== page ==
Tolerogenic vaccinations using beta-cell antigens are attractive for type 1 diabetes prevention, but clinical trials have been disappointing. This is probably due to the late timing of intervention, when multiple auto-antibodies are already present. We therefore devised a strategy to introduce the initiating antigen preproinsulin (PPI) during neonatal life, when autoimmunity is still silent and central tolerance mechanisms, which remain therapeutically unexploited, are more active. This strategy employs an oral administration of PPI-Fc, i.e. PPI fused with an IgG Fc to bind the intestinal neonatal Fc receptor (FcRn) that physiologically delivers maternal antibodies to the offspring during breastfeeding. Neonatal oral PPI-Fc vaccination did not prevent diabetes development in PPI T-cell receptor-transgenic G9C8.NOD mice. However, PPI-Fc was efficiently transferred through the intestinal epithelium in an Fc- and FcRn-dependent manner, was taken up by antigen presenting cells, and reached the spleen and thymus. Although not statistically significant, neonatal oral PPI-Fc vaccination delayed diabetes onset in polyclonal Ins2-/-.NOD mice that spontaneously develop accelerated diabetes. Thus, this strategy shows promise in terms of systemic and thymic antigen delivery via the intestinal FcRn pathway, but the current PPI-Fc formulation/regimen requires further improvements to achieve diabetes prevention.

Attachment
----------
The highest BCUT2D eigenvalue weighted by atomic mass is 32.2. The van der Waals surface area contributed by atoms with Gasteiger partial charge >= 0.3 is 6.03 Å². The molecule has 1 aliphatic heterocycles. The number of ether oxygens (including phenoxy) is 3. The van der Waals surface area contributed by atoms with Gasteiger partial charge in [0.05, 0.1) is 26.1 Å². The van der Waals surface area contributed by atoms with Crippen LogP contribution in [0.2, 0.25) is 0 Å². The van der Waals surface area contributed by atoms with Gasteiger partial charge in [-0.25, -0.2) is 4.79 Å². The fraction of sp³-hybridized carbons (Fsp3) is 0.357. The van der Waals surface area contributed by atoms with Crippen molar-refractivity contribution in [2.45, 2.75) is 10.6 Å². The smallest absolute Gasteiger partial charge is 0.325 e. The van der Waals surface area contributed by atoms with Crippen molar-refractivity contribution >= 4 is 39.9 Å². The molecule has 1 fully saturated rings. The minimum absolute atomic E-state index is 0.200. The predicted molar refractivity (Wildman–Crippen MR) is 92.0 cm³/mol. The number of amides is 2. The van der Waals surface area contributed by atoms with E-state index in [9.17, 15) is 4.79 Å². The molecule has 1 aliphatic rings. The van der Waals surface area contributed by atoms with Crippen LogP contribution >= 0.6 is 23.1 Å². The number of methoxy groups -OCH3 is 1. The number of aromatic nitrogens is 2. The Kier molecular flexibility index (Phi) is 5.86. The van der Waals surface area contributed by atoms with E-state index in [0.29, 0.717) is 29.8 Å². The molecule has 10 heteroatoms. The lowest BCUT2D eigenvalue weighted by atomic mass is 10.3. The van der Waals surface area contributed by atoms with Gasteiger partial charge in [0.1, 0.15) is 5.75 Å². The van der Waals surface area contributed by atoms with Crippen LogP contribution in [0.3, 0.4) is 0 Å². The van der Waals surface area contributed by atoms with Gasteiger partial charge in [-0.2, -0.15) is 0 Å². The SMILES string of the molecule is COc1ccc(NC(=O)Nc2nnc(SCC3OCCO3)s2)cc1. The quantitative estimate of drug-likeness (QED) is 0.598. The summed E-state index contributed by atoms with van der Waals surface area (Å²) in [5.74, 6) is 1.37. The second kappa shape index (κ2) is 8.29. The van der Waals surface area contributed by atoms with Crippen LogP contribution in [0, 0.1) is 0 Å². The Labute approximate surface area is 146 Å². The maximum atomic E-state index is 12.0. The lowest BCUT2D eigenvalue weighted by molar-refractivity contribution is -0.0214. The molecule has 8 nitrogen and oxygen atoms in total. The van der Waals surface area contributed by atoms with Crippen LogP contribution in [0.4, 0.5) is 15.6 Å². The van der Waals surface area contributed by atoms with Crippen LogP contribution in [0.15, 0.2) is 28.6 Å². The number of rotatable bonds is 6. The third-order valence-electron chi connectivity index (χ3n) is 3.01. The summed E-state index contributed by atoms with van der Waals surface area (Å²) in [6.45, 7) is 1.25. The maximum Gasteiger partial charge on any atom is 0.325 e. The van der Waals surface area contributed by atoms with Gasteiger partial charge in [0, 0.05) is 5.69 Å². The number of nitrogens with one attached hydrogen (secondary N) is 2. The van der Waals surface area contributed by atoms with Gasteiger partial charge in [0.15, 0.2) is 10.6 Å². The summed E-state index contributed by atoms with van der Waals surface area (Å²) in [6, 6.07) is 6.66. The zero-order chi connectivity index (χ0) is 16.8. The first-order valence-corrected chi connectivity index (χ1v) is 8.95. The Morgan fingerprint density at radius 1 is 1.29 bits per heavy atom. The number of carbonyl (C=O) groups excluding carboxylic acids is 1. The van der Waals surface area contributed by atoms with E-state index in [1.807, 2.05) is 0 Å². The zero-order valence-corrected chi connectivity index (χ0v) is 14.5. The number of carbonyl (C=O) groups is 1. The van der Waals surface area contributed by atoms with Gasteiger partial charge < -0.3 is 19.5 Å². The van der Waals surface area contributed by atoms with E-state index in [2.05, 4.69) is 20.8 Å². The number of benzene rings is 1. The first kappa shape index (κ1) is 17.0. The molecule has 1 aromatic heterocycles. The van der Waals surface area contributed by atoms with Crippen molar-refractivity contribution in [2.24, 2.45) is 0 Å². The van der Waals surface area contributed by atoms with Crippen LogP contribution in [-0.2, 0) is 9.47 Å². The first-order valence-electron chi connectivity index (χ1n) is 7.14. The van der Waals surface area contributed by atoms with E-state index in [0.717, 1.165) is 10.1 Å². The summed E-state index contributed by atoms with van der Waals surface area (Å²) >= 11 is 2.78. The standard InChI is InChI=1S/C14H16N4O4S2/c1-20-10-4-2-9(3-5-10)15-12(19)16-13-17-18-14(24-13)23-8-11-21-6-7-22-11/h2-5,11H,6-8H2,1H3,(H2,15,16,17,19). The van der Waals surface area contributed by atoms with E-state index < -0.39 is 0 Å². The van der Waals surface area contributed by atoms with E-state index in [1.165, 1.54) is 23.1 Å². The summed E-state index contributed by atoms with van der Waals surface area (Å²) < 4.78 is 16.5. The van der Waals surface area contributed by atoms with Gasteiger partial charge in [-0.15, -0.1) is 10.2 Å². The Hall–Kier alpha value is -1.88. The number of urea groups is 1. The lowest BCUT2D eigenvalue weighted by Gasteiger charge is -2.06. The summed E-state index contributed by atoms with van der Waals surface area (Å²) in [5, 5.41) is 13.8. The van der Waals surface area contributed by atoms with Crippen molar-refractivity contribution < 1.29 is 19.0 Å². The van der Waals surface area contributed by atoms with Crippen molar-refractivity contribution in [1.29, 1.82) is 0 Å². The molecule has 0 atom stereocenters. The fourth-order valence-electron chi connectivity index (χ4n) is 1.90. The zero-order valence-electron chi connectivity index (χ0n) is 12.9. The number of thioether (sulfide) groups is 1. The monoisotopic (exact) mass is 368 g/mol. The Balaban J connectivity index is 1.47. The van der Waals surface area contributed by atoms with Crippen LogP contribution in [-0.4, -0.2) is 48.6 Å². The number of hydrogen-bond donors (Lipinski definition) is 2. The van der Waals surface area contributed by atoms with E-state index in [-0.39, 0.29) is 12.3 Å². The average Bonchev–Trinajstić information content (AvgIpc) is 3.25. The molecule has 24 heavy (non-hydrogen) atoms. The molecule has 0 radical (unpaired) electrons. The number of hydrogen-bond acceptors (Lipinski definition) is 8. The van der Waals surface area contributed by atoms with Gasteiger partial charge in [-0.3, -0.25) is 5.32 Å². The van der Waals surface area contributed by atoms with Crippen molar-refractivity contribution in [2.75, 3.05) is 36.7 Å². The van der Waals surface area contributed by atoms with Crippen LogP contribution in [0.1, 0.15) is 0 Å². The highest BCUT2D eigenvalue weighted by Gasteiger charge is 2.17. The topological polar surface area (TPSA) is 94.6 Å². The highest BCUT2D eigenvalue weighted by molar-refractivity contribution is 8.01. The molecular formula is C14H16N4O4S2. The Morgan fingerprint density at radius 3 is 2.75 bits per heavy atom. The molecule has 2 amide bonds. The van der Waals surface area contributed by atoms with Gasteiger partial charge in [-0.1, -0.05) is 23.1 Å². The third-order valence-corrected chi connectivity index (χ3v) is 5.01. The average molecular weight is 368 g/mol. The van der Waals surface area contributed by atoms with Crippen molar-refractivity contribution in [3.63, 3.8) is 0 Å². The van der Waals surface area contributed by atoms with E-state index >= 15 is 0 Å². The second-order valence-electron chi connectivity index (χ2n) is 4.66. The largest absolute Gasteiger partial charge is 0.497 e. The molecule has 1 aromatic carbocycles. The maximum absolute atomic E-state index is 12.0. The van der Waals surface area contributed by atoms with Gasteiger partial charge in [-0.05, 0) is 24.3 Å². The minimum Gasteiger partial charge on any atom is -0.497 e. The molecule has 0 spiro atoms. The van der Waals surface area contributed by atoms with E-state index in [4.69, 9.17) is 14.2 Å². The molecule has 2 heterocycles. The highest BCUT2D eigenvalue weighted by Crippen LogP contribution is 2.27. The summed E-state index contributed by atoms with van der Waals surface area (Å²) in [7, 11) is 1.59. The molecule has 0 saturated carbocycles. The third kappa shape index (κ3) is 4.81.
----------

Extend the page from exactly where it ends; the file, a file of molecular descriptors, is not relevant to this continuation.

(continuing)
Keywords: T cells; autoimmunity; immune tolerance; neonatal Fc receptor (FcRn); preproinsulin; thymus; type 1 diabetes; vaccination.
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